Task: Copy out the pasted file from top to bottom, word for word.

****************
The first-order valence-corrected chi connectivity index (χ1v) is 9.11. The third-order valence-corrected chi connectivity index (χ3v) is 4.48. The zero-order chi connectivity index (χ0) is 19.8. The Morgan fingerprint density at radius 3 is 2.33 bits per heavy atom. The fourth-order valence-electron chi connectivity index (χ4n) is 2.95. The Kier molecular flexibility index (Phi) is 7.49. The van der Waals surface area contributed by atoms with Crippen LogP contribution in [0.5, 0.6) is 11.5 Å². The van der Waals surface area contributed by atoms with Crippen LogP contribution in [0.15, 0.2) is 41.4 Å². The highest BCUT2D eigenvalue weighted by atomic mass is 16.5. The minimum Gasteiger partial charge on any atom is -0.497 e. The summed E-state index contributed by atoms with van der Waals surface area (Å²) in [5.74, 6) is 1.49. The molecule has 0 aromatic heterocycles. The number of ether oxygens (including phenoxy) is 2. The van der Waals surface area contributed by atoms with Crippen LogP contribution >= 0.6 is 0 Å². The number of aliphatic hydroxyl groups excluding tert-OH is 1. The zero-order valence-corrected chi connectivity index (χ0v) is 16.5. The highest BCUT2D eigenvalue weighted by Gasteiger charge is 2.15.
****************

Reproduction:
The first-order valence-corrected chi connectivity index (χ1v) is 9.11. The third-order valence-corrected chi connectivity index (χ3v) is 4.48. The zero-order chi connectivity index (χ0) is 19.8. The Morgan fingerprint density at radius 3 is 2.33 bits per heavy atom. The fourth-order valence-electron chi connectivity index (χ4n) is 2.95. The Kier molecular flexibility index (Phi) is 7.49. The van der Waals surface area contributed by atoms with Crippen LogP contribution in [0.5, 0.6) is 11.5 Å². The van der Waals surface area contributed by atoms with Crippen LogP contribution in [0.15, 0.2) is 41.4 Å². The highest BCUT2D eigenvalue weighted by atomic mass is 16.5. The minimum Gasteiger partial charge on any atom is -0.497 e. The summed E-state index contributed by atoms with van der Waals surface area (Å²) in [5.74, 6) is 1.49. The molecule has 0 aromatic heterocycles. The number of ether oxygens (including phenoxy) is 2. The van der Waals surface area contributed by atoms with Crippen LogP contribution >= 0.6 is 0 Å². The number of aliphatic hydroxyl groups excluding tert-OH is 1. The zero-order valence-corrected chi connectivity index (χ0v) is 16.5. The highest BCUT2D eigenvalue weighted by Gasteiger charge is 2.15.